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Report Slams Common Core for Not Understanding How Kindergartners Learn

Report Slams Common Core for Not Understanding How Kindergartners Learn

Common Core harms children and will not alleviate poverty because it fails to understand how children learn, a Tuesday report jointly issued by Alliance for Childhood and Defending the Early Years claims.

While the Common Core State Standards Initiative expects kindergartners to learn to read, studies have shown that the ability to read in kindergarten does not predict success in later grades, the report states. Additionally, the focus on reading takes time away from methods that have proven successful — namely, play-based and experiential learning.

The report was authored by three early childhood education experts: Nancy Carlsson-Paige, professor emerita at Lesley University, Geralyn Bywater McLaughlin, director of DEY, and Joan Almon, co-founder of Alliance for Childhood.

The Common Core standards for literature expects kindergartners to be able to read. Here are some examples from the standards:

"With prompting and support, ask and answer questions about key details in a text."

"Read emergent-reader texts with purpose and understanding."

"Recognize and name all upper- and lowercase letters of the alphabet."

"Associate the long and short sounds with common spellings (graphemes) for the five major vowels."

"With prompting and support, identify basic similarities in and differences between two texts on the same topic (e.g., in illustrations, descriptions, or procedures)."

"Participate in shared research and writing projects."

"Use the most frequently occurring inflections and affixes (e.g., -ed, -s, re-, un-, pre-, -ful, -less) as a clue to the meaning of an unknown word."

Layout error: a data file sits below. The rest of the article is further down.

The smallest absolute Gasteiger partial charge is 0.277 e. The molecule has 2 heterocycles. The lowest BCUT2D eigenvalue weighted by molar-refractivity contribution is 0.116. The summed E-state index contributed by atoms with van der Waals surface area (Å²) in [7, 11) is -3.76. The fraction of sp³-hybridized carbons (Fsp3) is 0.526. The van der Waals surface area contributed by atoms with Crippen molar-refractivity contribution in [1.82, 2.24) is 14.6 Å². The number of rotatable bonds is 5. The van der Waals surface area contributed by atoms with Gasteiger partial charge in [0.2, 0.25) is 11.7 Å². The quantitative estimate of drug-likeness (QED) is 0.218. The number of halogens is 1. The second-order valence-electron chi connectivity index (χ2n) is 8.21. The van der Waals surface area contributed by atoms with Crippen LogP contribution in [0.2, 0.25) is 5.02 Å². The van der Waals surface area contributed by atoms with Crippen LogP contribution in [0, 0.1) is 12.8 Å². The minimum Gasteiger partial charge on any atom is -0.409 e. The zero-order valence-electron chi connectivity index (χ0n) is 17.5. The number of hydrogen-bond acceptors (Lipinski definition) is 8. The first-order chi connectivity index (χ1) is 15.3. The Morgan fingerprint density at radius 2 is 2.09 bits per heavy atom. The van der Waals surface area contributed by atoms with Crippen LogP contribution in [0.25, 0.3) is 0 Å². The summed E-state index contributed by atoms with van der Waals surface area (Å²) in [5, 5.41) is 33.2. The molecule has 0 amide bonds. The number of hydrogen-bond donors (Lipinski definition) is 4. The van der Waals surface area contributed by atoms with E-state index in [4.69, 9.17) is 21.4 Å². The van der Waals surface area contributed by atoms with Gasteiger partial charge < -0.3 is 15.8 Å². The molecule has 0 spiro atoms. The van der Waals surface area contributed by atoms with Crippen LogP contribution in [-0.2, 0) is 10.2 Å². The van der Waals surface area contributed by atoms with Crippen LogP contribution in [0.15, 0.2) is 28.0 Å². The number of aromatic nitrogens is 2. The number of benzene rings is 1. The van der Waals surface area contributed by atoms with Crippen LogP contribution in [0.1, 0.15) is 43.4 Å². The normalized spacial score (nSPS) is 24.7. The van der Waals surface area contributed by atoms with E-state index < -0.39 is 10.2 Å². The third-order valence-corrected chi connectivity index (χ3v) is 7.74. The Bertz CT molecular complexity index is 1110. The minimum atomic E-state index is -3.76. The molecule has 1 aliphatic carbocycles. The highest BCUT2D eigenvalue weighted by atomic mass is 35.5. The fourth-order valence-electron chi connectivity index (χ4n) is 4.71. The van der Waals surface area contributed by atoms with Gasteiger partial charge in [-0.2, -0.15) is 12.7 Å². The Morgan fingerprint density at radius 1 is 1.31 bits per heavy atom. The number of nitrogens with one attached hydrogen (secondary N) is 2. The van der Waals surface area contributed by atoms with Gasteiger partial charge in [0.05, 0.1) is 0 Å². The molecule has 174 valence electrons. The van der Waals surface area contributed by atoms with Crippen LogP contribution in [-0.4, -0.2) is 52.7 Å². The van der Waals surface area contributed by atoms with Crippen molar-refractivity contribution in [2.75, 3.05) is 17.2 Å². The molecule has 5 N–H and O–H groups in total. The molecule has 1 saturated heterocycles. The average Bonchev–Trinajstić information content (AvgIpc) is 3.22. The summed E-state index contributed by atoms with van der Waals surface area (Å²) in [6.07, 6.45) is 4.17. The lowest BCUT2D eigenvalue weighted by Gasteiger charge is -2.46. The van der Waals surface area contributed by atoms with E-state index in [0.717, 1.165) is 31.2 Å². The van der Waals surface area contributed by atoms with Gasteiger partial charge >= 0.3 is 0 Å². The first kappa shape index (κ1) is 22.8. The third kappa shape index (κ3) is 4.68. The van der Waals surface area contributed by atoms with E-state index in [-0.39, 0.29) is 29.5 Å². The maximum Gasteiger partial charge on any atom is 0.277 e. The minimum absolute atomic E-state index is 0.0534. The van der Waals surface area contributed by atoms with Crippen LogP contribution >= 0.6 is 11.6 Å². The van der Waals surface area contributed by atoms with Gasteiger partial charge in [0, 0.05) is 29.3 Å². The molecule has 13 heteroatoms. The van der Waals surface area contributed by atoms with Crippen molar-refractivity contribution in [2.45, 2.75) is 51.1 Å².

In the early grades, children learn best through experiential, play-based learning, the report argues. Written language is comprised of abstract symbols representing spoken words. Through play, children learn that symbols represent real things. For examples, the report mentions the creation of mud pies to represent a birthday cake, pretending a wooden block is a phone to call daddy, and drawing a picture of a family. Children also learn oral language through play-based learning, a skill that is foundational for reading, the report states.

In a 2013 interview with The Christian Post, Carlsson-Paige explained: "The direct instruction has replaced hands on, active learning and play, which really are the bedrock, or cornerstone activities of early childhood that really solidify learning. Children learn through active engagement and play in the early years. Skilled teachers know how to connect skills appropriately to play as they see what children are doing and where they are on the developmental spectrum."

The report cites studies that compared the results of play-based and experiential instruction to direct instruction. One found that almost half of those from low-income families that had direct instruction needed special education for social difficulties compared to only six percent of those who had play-based learning. By age 23, about one-third of the direct instruction learners had an arrest record, compared to only nine percent of the play-based learners.